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Re: printer inks
- To: BOOK_ARTS-L@xxxxxxxxxxxxxxxx
- Subject: Re: printer inks
- From: "Judith B. Kerman" <kerman@xxxxxxxxxxxxxxx>
- Date: Wed, 18 Jun 1997 11:05:54 -0400
- In-reply-to: <9706181425.AA16683@tardis.svsu.edu>
- Message-id: <199706181506.IAA12989@SUL-Server-2.Stanford.EDU>
- Sender: "The Book Arts: binding, typography, collecting" <BOOK_ARTS-L@xxxxxxxxxxxxxxxx>
Since we're "talking" about inkjet printers...
I just bought one of those little low-end digital cameras (Casio QV-11).
It's really great for the money - 96 medium-rez images, visible on a
built-in LCD. I love being able to snap away and see whether I want to
keep something without having to wait/pay for processing. It's great for
making web pages, but the resolution isn't great for printout if you're
looking for a "real photograph" level of quality. OTOH, for making my own
images, manipulated in directions which are more like print-making and
used in small-edition bookworks, it's keen.
I have a Canon BJ-4000, which on the whole is quite a nice machine. I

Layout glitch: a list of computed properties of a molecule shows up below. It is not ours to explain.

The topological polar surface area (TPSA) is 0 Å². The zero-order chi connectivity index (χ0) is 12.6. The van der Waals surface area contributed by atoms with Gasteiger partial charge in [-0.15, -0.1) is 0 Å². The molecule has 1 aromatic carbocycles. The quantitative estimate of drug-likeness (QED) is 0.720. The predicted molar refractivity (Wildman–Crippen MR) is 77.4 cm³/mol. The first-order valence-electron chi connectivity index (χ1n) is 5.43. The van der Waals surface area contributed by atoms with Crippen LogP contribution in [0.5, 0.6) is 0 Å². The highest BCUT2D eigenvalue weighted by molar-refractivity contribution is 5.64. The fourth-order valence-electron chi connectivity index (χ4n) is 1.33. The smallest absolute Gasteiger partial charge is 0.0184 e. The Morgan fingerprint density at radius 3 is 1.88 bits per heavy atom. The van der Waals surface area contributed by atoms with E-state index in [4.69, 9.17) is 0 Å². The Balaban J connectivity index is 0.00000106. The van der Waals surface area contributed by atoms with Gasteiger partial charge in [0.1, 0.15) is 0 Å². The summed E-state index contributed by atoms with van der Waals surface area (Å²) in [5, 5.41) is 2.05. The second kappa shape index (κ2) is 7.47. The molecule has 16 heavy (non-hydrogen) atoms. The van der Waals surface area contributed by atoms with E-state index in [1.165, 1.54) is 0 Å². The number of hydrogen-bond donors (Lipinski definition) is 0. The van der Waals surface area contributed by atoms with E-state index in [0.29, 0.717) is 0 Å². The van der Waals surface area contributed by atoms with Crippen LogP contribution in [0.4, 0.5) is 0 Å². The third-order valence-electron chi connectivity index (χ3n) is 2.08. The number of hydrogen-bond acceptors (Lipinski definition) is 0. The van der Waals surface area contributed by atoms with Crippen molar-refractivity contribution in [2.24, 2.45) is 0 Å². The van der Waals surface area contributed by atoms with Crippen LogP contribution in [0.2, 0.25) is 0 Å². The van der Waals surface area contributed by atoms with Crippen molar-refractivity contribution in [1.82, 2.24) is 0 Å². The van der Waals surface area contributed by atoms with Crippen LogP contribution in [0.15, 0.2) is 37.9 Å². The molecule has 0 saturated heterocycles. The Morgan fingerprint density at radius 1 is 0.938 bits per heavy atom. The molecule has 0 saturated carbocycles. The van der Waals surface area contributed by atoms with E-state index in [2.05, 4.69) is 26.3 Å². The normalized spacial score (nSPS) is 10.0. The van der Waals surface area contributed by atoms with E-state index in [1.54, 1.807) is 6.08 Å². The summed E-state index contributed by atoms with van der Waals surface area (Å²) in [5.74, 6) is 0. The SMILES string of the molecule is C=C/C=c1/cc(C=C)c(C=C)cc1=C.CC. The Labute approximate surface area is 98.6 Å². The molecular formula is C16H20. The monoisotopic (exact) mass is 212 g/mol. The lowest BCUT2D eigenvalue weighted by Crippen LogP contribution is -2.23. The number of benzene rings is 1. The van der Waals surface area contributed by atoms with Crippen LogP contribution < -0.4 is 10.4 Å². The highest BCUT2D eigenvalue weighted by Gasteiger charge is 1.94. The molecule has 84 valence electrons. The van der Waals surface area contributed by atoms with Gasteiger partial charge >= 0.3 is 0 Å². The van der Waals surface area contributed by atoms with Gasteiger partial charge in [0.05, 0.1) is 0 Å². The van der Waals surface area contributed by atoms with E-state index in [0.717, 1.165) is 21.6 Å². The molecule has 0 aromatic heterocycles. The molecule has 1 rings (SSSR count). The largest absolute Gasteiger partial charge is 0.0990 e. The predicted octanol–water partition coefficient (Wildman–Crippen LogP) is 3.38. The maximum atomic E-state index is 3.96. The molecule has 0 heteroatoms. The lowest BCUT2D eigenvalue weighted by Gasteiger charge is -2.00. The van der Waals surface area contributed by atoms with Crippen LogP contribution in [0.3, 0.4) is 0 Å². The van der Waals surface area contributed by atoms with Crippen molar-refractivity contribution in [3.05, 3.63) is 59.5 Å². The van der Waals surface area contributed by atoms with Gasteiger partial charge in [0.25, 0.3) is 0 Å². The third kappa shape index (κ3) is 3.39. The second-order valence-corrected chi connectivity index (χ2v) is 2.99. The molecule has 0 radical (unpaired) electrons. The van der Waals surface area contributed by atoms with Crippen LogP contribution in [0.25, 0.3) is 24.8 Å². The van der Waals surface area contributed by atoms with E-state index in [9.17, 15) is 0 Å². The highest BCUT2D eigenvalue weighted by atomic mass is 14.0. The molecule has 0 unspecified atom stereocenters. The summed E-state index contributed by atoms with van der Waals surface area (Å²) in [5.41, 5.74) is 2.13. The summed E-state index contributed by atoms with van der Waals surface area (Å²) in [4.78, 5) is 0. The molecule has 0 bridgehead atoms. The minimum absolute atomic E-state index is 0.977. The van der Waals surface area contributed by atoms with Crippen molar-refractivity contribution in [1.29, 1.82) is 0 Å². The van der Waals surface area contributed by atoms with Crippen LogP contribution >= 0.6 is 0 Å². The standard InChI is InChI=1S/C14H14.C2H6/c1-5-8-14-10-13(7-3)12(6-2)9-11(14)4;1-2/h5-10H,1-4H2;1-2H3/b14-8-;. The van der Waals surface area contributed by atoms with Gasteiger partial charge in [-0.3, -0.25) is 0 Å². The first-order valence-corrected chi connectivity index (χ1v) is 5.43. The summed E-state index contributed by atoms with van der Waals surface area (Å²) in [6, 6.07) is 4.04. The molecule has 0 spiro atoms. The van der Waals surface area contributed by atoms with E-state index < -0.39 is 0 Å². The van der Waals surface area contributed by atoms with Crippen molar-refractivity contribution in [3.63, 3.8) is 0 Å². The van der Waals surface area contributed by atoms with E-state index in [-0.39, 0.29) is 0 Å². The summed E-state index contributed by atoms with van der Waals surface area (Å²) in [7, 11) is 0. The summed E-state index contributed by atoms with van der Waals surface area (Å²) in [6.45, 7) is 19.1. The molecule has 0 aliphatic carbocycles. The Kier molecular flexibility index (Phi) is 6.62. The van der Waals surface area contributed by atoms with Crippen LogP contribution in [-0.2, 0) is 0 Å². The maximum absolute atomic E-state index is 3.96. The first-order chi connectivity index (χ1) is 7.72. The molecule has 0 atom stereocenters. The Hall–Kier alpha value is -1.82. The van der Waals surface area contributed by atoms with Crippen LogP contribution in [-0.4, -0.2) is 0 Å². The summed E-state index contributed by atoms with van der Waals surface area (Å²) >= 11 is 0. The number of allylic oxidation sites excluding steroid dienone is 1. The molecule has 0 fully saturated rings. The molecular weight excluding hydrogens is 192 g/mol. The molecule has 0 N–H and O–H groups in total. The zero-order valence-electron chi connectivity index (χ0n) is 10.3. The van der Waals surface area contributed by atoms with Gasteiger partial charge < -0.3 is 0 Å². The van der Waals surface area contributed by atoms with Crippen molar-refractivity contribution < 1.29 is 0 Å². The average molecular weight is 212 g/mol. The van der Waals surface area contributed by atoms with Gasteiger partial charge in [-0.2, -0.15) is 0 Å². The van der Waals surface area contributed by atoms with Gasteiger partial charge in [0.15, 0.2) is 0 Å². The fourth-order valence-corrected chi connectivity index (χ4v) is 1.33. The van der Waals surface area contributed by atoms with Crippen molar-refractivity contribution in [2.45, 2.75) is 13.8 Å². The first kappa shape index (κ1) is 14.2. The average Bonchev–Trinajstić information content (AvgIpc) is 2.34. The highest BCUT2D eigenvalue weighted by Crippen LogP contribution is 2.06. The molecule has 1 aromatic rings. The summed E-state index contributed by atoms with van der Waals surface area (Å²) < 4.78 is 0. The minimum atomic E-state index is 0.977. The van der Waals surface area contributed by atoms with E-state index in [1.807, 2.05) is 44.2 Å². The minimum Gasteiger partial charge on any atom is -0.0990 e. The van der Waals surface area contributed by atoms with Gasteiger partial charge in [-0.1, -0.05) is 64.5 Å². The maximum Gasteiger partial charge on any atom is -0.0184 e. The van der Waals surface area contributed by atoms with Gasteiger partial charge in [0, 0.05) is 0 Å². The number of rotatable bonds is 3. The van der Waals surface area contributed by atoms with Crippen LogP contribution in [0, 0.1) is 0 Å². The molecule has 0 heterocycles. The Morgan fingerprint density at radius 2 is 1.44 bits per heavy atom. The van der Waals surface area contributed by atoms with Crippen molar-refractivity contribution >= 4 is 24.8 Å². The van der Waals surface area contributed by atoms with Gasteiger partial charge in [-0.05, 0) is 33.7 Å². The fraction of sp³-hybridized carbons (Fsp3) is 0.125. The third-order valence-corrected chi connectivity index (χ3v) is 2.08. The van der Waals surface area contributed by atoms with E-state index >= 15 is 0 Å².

understand (for instance from Alicia Bailey's message) that softer paper
surfaces will give blurrier and more watery images - but what would give
crispest-possible images? Is it just a matter of hard surfaces? Would
glossy papers be best, or something like Hammermill's premium laser paper?
I notice that the Canon "photokit" for the BJ-4200 (not compatible with my
4000, of course!) has a medium-weight very smooth (not glossy) paper, but
they also have a different ink cartridge which is supposed to be
color-optimized for photo reproduction. I intend to do some experiments
on my wide range of different papers, but a little more "theory" would help.
Any thoughts would be appreciated.
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| Judy | (______________(/(
| Kerman | (Mayapple Press(/(
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